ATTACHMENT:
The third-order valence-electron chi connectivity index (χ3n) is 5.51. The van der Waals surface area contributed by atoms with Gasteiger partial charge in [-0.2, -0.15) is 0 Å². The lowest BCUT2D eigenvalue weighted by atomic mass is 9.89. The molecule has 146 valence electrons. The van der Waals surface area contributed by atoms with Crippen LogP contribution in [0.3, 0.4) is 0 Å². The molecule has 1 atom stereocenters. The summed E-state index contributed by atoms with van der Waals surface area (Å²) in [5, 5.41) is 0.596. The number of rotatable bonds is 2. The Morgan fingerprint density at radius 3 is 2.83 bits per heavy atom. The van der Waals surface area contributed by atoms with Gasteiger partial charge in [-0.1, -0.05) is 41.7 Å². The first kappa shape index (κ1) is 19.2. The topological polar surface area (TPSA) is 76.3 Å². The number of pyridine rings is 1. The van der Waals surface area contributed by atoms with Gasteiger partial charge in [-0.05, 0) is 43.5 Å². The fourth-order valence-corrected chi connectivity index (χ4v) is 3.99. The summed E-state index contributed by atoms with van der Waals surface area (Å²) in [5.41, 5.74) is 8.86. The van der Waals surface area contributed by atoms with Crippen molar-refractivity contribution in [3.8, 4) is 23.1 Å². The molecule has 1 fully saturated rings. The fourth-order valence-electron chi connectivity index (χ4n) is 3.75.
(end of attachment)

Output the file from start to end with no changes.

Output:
The third-order valence-electron chi connectivity index (χ3n) is 5.51. The van der Waals surface area contributed by atoms with Gasteiger partial charge in [-0.2, -0.15) is 0 Å². The lowest BCUT2D eigenvalue weighted by atomic mass is 9.89. The molecule has 146 valence electrons. The van der Waals surface area contributed by atoms with Crippen LogP contribution in [0.3, 0.4) is 0 Å². The molecule has 1 atom stereocenters. The summed E-state index contributed by atoms with van der Waals surface area (Å²) in [5, 5.41) is 0.596. The number of rotatable bonds is 2. The Morgan fingerprint density at radius 3 is 2.83 bits per heavy atom. The van der Waals surface area contributed by atoms with Gasteiger partial charge in [-0.1, -0.05) is 41.7 Å². The first kappa shape index (κ1) is 19.2. The topological polar surface area (TPSA) is 76.3 Å². The number of pyridine rings is 1. The van der Waals surface area contributed by atoms with Gasteiger partial charge in [-0.05, 0) is 43.5 Å². The fourth-order valence-corrected chi connectivity index (χ4v) is 3.99. The summed E-state index contributed by atoms with van der Waals surface area (Å²) in [5.41, 5.74) is 8.86. The van der Waals surface area contributed by atoms with Crippen molar-refractivity contribution in [3.8, 4) is 23.1 Å². The molecule has 1 fully saturated rings. The fourth-order valence-electron chi connectivity index (χ4n) is 3.75.